• Logout
  • Beqanna

    version 22: awakening

    COTY

    GHAUL -- Year 209

    QOTY

    "(souls are not meant to live more than once — death was not meant to be temporary, and she is so sure that every time her heart starts to beat again that irreversible damage is further inflicted)" -- Anonya, written by Colby


    [private]  we are slaves to the sirens of the salty sea; jamie
    #21

    we are slaves to the sirens of the salty sea

    He is so different from Ivar, although she knows that could both be categorized the same. Monsters. Beasts. Creatures that are so deeply unlike her. Ivar though, is so certain in his ferocity. He has no qualms of his brutality—even though it likes so prettily hidden beneath all of that beauty. She is lucky, she thinks, in that she has never needed to be convinced of it. She does not mind the danger of putting her life beneath the sharp teeth of the kelpie and has never tried to tell herself that she feels anything more.

    She has never thought that she was capable.

    But Jamie—he is different.

    His teeth are sharp. His darkness profound. But he does not seem to savor it. There is a weakness in the halted breath that rattles his lungs and, were she a predator, she would be turned away by it—or enticed by it in all of the wrong ways. Instead, she finds that it doesn’t matter to her. Not at all.

    Instead, she is fascinated by the theoretical questions he poses to her like he cares about the answer that she might provide him. It stretches her imagination in ways that it has not stretched since she was a young girl. It forces her to think, to consider, to wonder at what is beyond the shadows that tie around her legs and pull her closer to him. To the strange nothingness of being tangled with him, to the weight of it.

    He pulls away and she wonders how she can miss something that she can barely feel at all.

    “Evia,” she says easily, not knowing that there are those who may not want to answer.

    “My name is Evia.”

    She studies the darkness of him, the yellow of his eyes.

    “Can I see you again?”

    How would she find him? She has no idea.

    Reply
    #22

    from the destruction, out of the flame

    Evia, she says. And she says it so plainly that it puts a peculiar sort of ache in his chest, in the narrow space at the base of his throat.

    He will carry it like a secret caught between his teeth. Those teeth dripping black with ink. The teeth that he could sink into the flesh of her should he choose to. The teeth, the only tangible thing about him. He reaches out with them, skims them along the soft slope of her shoulder so that she might feel him.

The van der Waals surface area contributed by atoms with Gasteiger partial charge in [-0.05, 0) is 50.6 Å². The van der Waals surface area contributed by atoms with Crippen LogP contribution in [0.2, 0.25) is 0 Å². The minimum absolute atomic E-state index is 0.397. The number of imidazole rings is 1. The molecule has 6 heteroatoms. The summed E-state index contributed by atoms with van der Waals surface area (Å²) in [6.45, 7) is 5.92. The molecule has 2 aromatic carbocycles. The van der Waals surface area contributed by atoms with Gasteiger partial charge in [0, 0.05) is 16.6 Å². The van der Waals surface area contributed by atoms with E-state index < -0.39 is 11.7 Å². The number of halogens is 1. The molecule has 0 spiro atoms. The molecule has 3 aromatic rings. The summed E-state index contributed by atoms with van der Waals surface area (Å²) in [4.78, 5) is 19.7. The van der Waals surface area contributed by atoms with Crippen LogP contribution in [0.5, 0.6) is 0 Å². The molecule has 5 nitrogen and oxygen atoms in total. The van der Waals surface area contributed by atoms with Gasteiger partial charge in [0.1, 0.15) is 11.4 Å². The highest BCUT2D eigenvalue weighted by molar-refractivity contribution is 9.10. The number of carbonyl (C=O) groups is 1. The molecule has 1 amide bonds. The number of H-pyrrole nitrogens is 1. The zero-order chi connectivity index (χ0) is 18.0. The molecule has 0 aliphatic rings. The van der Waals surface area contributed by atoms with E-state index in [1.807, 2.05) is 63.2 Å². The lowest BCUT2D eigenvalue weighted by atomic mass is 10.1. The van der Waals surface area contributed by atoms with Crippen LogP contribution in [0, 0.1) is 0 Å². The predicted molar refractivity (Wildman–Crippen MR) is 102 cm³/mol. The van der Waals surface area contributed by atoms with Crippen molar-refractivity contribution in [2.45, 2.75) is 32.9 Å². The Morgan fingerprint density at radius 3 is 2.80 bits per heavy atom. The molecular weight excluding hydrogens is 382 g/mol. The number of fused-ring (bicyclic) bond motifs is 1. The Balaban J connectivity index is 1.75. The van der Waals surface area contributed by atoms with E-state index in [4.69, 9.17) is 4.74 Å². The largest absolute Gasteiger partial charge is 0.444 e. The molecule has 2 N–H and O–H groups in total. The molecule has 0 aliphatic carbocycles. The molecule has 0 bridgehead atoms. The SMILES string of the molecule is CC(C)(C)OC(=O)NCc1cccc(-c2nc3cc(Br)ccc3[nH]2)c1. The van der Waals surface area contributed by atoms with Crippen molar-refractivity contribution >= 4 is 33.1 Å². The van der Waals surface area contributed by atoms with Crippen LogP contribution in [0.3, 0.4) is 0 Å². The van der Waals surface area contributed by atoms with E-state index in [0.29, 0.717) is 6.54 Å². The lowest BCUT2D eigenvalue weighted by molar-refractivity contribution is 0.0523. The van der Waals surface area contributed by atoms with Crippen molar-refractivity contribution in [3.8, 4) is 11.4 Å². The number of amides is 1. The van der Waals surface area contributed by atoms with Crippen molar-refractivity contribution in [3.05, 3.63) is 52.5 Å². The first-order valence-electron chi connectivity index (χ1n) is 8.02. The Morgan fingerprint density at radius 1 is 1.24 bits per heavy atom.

Evia,” he wheezes and then smiles his sharp-toothed smile. He will let it occupy whatever space it chooses within him. All that empty space where the lungs and the heart and the stomach would go should he have one. He will carry it in the joints and in the bones.

    He drags in a rattling breath and studies her face through the dark. Such a remarkable thing she is. So terribly beautiful. How painful it had been to look at her when she’d climbed out of the water. How he’d hissed and hid his eyes from here. It had burned him to look at her just as it had burned him to look at Beyza, but the sensation had been so horribly different.

    Yes,” he rasps and then tilts his peculiar head, blinking those big yellow eyes. “Whenever you like, Evia, all you have to do is think of me and I will come.

    It’s not true, he knows. He knows that he does not exist because she has imagined him, but he will let them both believe it anyway. He cannot read her thoughts, but there is no harm in letting her believe that a mere thought will summon him.

    you need a villain, give me a name

    Jamie
    Reply
    #23

    we are slaves to the sirens of the salty sea

    She feels a strange sensation at the idea of being able to summon him again—at being able to find him so easily by just thinking of him. She doesn’t tell him that she will be always thinking of him. That she will return to the islands and the beaches of Ivar and be thinking of him still. That she will shield the thoughts of the man made of shadows as she lives amongst the kelpie—as she bears him sons and daughters.

    It feels impossible to think he would always come.

    That he would be a constant companion.

    (Would anyone else see him? Or would he exist only in her thoughts?)

    These things plague her, confuse her, and she shifts suddenly, redistributing her weight as if to try and get more comfortable. “Okay,” is all she says instead, flicking her silvery tail against her scaled, sleek haunches. They feel dry, her body thirsting for the water—more specifically the salt water of the sea.

    She wants to stay, she knows.

    Wants to be here with him and his sharp smile, but even that cannot override the primal ned to return to the ocean. She grows irritable, uncomfortable, and she does not hide it well from her pretty face.

    “I will think of you then.”

    She realizes she does not have a name to call him by and chooses to not ask.

    She prefers him like this—in the shadows, in her thoughts. Hers and just hers.

    “Think of me too,” she says with a silvery laugh, with a flash of white teeth.

    And then she turns from him, returning to the water, walking into the depths and leaving.

    Reply




    Users browsing this thread: 1 Guest(s)